Heavy burden for captain Kallis
It's never very satisfying to be the second choice for a job but that's the position Jacques Kallis will find himself in when he captains South Africa in Thursday's third Test. He was handed the captaincy after Ashwell Prince turned it down and the extra responsibility will weigh heavily on Kallis, who already has the burden of being a key batsman, bowler and slip fielder.
And so it will be captaincy by committee for the South Africans, who will also lean heavily on the advice of the injured Graeme Smith, who has been taking a key role in their training sessions and will be in the dressing-room during the match. Kallis has captained South Africa only once before, in similar circumstances three years ago when Australia were 2-0 up in South Africa and Smith was injured for the final Test.
"I've always said that to be an allrounder and captain is probably the hardest job in the world," Kallis said. "That's why I don't think there are too many who do it. But I'm fortunate that I've got Bouchy [Mark Boucher] next to me, I've got Hashim Amla, guys that have played quite a few Tests now and that have captained before.
"I'm the type of captain that pretty much lets the team make the decisions. Obviously there are times when I've got to make a decision but I let the team captain and let guys get involved and run it like that. That certainly is the way I've done it in the past and the guys have enjoyed that."
The most interesting feature of the captaincy meetings will be the input of Prince. The vice-captain under Smith, Prince was upset at being overlooked at the start of this series having missed all three Tests in Australia with a broken thumb, and when he was thrust into the unfamiliar opening position for this match he declined to take the reins of the side.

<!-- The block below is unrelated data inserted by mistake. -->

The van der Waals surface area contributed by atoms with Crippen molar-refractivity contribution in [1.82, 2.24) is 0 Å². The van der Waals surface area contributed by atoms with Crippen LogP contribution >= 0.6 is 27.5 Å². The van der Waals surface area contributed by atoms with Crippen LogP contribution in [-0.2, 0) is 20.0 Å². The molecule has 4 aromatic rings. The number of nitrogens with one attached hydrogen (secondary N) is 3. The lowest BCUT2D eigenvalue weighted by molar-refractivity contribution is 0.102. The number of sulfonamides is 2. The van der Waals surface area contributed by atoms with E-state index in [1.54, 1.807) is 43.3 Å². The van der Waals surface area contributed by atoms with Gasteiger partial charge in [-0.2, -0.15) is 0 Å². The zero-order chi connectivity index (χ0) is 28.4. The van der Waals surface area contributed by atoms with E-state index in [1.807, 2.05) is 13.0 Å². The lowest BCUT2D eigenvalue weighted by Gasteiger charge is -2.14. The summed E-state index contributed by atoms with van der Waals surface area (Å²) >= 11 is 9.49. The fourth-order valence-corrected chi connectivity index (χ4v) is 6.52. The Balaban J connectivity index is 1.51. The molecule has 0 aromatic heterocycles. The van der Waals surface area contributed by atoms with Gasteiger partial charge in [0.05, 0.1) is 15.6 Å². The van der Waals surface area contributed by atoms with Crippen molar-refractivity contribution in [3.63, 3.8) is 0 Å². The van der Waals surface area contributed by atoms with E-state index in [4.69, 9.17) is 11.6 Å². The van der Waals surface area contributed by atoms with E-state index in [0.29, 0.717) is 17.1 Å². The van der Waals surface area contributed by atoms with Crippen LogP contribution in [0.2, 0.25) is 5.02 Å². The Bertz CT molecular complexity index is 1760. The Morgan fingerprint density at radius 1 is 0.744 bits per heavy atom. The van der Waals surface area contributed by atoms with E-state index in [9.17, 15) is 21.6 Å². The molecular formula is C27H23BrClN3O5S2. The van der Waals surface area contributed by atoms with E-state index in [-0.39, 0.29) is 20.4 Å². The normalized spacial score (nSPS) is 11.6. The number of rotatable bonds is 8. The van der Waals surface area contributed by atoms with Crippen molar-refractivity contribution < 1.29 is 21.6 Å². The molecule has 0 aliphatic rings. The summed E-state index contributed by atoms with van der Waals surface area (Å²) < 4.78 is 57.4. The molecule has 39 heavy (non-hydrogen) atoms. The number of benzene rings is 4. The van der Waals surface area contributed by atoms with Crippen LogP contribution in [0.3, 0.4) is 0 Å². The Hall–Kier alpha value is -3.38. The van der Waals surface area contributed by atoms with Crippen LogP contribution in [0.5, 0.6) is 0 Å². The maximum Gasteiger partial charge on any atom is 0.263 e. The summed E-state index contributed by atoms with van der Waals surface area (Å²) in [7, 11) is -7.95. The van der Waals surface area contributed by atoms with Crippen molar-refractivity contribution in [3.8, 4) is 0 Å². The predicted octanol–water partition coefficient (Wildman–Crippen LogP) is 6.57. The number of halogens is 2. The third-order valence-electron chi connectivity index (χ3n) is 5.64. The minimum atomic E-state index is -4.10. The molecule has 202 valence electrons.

"I think he had his reasons and his views why he didn't want it," Kallis said. "Obviously he was offered it first and he turned that down. Then they phoned me and said would I do it for the one Test match. Certainly there's no issue there. We've had a chat and there's no problems. The guys respect his point of view and respect the fact that I've taken over."
Kallis insisted that he was looking forward to the challenge but his opposite number Ricky Ponting sees Kallis as a reluctant leader. He said he could not understand why Prince would be hesitant to take on the captaincy upon his recall.
"You can understand the reason he was disgruntled in the first place I guess, being the vice-captain and being left out of the side," Ponting said. "But when opportunities come around like that I think any Australian would grab that with both hands."
The Australian captaincy rarely changes hands and when stand-ins are appointed they treat the job with reverence, as Brad Haddin and Michael Clarke have done when taking charge of limited-overs games. Ponting said South Africa's leadership dramas could play into Australia's hands.
"You'd probably think so, one of them not wanting to be captain and them having a reluctant captain at the moment," Ponting said. "I don't think Kallis is the sort of guy that would be jumping up and down to do the captaincy, knowing the sort of laid-back guy he is on the field.
"He's got enough on his plate anyway with being a top four batter and an allrounder. He's someone who bowls 20 overs an innings for them. We saw something similar when England came to Australia in 2006-07, [Andrew] Flintoff was captain. When you are an allrounder you already have a lot to think about so that won't make his job any easier."
South Africa are likely to hand debuts to Albie Morkel and Imraan Khan, while Australia have to decide whether to include the legspinner Bryce McGain for his first taste of Test cricket on a pitch that will turn. The Australians were given a four-day break after the Durban win, which secured the series, and Ponting said with such a young side it was important to make sure they would lift again to push for a clean sweep.
"I've been letting them know they can't take anything for granted in this game," Ponting said. "I've got to most of the young guys today and had a chat about putting last week behind us and moving on, starting from fresh with the scoreboard at 0-0 and remembering the things that made you successful over the last couple of weeks, it's important that we do all that."
Brydon Coverdale is a staff writer at Cricinfo